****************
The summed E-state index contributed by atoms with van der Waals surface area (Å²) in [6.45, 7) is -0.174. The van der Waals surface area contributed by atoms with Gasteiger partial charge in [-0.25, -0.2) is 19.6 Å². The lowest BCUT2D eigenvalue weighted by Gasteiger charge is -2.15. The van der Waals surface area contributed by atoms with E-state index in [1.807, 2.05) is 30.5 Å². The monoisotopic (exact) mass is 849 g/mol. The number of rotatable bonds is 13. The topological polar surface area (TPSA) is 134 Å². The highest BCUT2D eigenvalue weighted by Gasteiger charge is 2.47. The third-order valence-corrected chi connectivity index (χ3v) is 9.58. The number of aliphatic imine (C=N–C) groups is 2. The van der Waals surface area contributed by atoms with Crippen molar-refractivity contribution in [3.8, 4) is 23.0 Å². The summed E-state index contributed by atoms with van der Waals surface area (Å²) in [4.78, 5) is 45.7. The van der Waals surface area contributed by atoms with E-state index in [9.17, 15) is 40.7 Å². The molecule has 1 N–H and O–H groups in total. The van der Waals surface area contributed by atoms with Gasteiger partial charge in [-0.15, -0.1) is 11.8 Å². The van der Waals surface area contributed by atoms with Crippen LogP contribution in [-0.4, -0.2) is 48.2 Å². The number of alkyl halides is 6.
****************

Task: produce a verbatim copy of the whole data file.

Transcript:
The summed E-state index contributed by atoms with van der Waals surface area (Å²) in [6.45, 7) is -0.174. The van der Waals surface area contributed by atoms with Gasteiger partial charge in [-0.25, -0.2) is 19.6 Å². The lowest BCUT2D eigenvalue weighted by Gasteiger charge is -2.15. The van der Waals surface area contributed by atoms with E-state index in [1.807, 2.05) is 30.5 Å². The monoisotopic (exact) mass is 849 g/mol. The number of rotatable bonds is 13. The topological polar surface area (TPSA) is 134 Å². The highest BCUT2D eigenvalue weighted by Gasteiger charge is 2.47. The third-order valence-corrected chi connectivity index (χ3v) is 9.58. The number of aliphatic imine (C=N–C) groups is 2. The van der Waals surface area contributed by atoms with Crippen molar-refractivity contribution in [3.8, 4) is 23.0 Å². The summed E-state index contributed by atoms with van der Waals surface area (Å²) in [4.78, 5) is 45.7. The van der Waals surface area contributed by atoms with E-state index in [9.17, 15) is 40.7 Å². The molecule has 1 N–H and O–H groups in total. The van der Waals surface area contributed by atoms with Gasteiger partial charge in [-0.15, -0.1) is 11.8 Å². The van der Waals surface area contributed by atoms with Crippen LogP contribution in [-0.4, -0.2) is 48.2 Å². The number of alkyl halides is 6.